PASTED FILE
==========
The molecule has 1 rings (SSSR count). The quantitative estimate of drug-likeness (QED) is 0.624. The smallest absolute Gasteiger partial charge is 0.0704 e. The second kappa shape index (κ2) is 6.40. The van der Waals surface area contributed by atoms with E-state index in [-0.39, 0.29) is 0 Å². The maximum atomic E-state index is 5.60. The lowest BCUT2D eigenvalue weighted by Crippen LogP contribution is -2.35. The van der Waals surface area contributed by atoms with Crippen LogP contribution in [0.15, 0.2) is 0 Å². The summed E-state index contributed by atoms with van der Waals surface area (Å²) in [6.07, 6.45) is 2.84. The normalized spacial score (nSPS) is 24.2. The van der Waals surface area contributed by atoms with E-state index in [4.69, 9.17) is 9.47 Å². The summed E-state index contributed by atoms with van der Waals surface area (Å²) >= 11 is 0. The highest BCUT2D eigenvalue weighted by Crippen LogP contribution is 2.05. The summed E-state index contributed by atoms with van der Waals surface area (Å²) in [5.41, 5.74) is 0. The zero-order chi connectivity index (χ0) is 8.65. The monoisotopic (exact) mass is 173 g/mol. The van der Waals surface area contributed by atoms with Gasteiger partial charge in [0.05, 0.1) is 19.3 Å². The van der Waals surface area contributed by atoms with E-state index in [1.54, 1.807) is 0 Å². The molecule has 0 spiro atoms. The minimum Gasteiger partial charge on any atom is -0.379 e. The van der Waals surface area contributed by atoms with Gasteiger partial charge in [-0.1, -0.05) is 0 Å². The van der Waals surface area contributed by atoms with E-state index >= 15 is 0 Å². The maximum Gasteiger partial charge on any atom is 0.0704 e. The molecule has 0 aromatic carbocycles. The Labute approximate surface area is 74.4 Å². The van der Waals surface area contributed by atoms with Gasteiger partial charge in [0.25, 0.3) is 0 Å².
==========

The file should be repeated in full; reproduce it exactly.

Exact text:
The molecule has 1 rings (SSSR count). The quantitative estimate of drug-likeness (QED) is 0.624. The smallest absolute Gasteiger partial charge is 0.0704 e. The second kappa shape index (κ2) is 6.40. The van der Waals surface area contributed by atoms with E-state index in [-0.39, 0.29) is 0 Å². The maximum atomic E-state index is 5.60. The lowest BCUT2D eigenvalue weighted by Crippen LogP contribution is -2.35. The van der Waals surface area contributed by atoms with Crippen LogP contribution in [0.15, 0.2) is 0 Å². The summed E-state index contributed by atoms with van der Waals surface area (Å²) in [6.07, 6.45) is 2.84. The normalized spacial score (nSPS) is 24.2. The van der Waals surface area contributed by atoms with E-state index in [4.69, 9.17) is 9.47 Å². The summed E-state index contributed by atoms with van der Waals surface area (Å²) >= 11 is 0. The highest BCUT2D eigenvalue weighted by Crippen LogP contribution is 2.05. The summed E-state index contributed by atoms with van der Waals surface area (Å²) in [5.41, 5.74) is 0. The zero-order chi connectivity index (χ0) is 8.65. The monoisotopic (exact) mass is 173 g/mol. The van der Waals surface area contributed by atoms with Gasteiger partial charge in [0.05, 0.1) is 19.3 Å². The van der Waals surface area contributed by atoms with E-state index in [1.54, 1.807) is 0 Å². The molecule has 0 spiro atoms. The minimum Gasteiger partial charge on any atom is -0.379 e. The van der Waals surface area contributed by atoms with Gasteiger partial charge in [-0.1, -0.05) is 0 Å². The van der Waals surface area contributed by atoms with E-state index >= 15 is 0 Å². The maximum Gasteiger partial charge on any atom is 0.0704 e. The molecule has 0 aromatic carbocycles. The Labute approximate surface area is 74.4 Å². The van der Waals surface area contributed by atoms with Gasteiger partial charge in [0.25, 0.3) is 0 Å².